My Photo


  • a happy, ordinary, middle-aged, suburban woman who paints odd pictures, gardens in a straw hat, lives with the love of her life, is owned by one cat and the ghosts of several others, and walks a little funny 'cause she has a fake leg. She started this website because there's more to life than what we lose, and we need to let each other know what's possible, even if it's only a happy, ordinary life.

November 2011

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  • E-mail me at:

    sara at saraarts dot com

    Make sure the subject line of your correspondence is clear and specific. I do not open e-mails from strangers unless I can tell in advance that I want to read them.

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  • I Took The Handmade Pledge!

Good reads, grownups only

« Deconstructing Sara | Main | Evidence of Avarice »


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When my daughter was 12 she broke her leg badly. She was in a huge cast, and she never really got used to the crutches. We were heading to the doctors office when this woman swooped down upon my daughter and projected a lot of tragic and heroic crap on her. I was outraged at her. It felt like she was somehow mining my daughter's situation for her own emotional ends. I have tried to forgive her because I'm sure she was doing the best she could but it still rankles.

I'm really sorry that Sara is gone. I have loved reading her because she made me laugh and she made me reflect on my entrenched ideas sometimes too. Mostly though she made me laugh with her turns of phrase. For what it's worth, I have lost important people too young too. I think madness is a response I respect. Thank you for writing. I'll keep checking back.


Thanks for that Em,

You know, Sara had no problem at all with children asking her why she had an artificial leg. Some even thought it was cool. She loved their honest curiosity, without preconceptions and felt it was important for her to be honest to them. That it would help them see that she was overcoming tragedy so that someday they too may do the same.

As for my madness, thank you, I think you are the only one so far who understands me. :)


The Goldfish

I would love to be involved in such a project.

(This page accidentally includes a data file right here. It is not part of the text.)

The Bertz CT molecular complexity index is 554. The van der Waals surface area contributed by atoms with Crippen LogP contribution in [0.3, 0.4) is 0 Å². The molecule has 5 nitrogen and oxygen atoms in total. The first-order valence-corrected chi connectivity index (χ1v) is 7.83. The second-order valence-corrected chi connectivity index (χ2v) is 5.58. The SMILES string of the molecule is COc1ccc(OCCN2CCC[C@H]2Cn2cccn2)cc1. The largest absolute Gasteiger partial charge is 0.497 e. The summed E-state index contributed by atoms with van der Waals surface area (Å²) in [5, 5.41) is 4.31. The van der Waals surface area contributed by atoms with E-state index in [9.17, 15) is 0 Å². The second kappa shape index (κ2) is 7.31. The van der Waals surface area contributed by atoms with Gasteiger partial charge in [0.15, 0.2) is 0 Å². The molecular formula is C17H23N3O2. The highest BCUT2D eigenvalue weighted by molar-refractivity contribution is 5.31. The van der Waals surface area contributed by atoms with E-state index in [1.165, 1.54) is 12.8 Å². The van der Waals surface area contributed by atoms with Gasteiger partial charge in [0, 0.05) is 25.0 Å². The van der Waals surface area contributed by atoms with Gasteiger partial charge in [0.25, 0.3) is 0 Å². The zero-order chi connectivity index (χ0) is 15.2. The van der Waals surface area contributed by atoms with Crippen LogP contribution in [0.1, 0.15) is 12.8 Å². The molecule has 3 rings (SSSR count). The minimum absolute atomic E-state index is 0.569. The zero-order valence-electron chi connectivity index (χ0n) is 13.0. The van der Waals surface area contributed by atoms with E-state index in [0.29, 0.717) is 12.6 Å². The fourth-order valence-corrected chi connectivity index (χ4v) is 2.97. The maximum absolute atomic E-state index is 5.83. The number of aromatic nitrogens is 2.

When people offer to pray for me, I offer to hold a Black Mass on their behalf.


I remember trying to use my time in a halo brace to reach out to kids. Some were frankly interested, and some were terrified, but normalizing the situation was always worth a try. It didn't always go well, but I hope at the very least they saw that the person inside the frightening contraption was real and smiled and talked, and was more than just some affliction.

It pissed me off to no end, though, when parents would deliver the brief startled stare and then usher their children (far) away, rendering the whole experience null and worthless.
I'm not going to presume to know Sara's exact motivation, but I think our aims might have been similar.

I can understand the anger. I've felt some insanely and uncharacteristically angry impulses while grief-stricken and I think it's not an entirely unreasonable thing. It seems like it especially kicks in when someone either doesn't seem to "get it" (whatever "it" feels like at the moment) or if they're saying something that seems to be in the exact opposite direction of what the person you've lost would have wanted. It feels as if their memory is somehow being insulted and needs to be defended. Or at least it did to me. But this isn't about me.

Here's one last barely-relevant anecdote. I was on an outing with an elderly lady, who fell on some stairs and broke her arm. We had just sent for an ambulance and were kneeling beside her when some random woman rode up on a bike. She opened her mouth and what came out...not "can I help", not "do you need me to call someone", but "I need to say a prayer over her", stunned us. It seemed so completely gratuitous and ultimately self-serving that we were furious. But she said her prayer and got whatever she needed out of it and let us be.

I think generally people have good intentions, although some are on the mildly self-serving side, and people really do worry about screwing it all up. And it does happen. People bungle things without meaning to because we're human, we're imperfect, we're fumblers and bunglers. It's a hard thing to avoid and a hard thing to forgive.

Ron Sullivan

I won't claim to understand anyone anymore, but man I agree that strangers gooshing uninvidedly all over a person is just irritating. I mean like a bastard file dipped in pepper and poison oak being sawed across your face irritating. You check to see if you;re wearing your Public Emotional Sop Towel T-shirt and maybe try to keep a straight face.

At least if you get angelfarts you can delete them.

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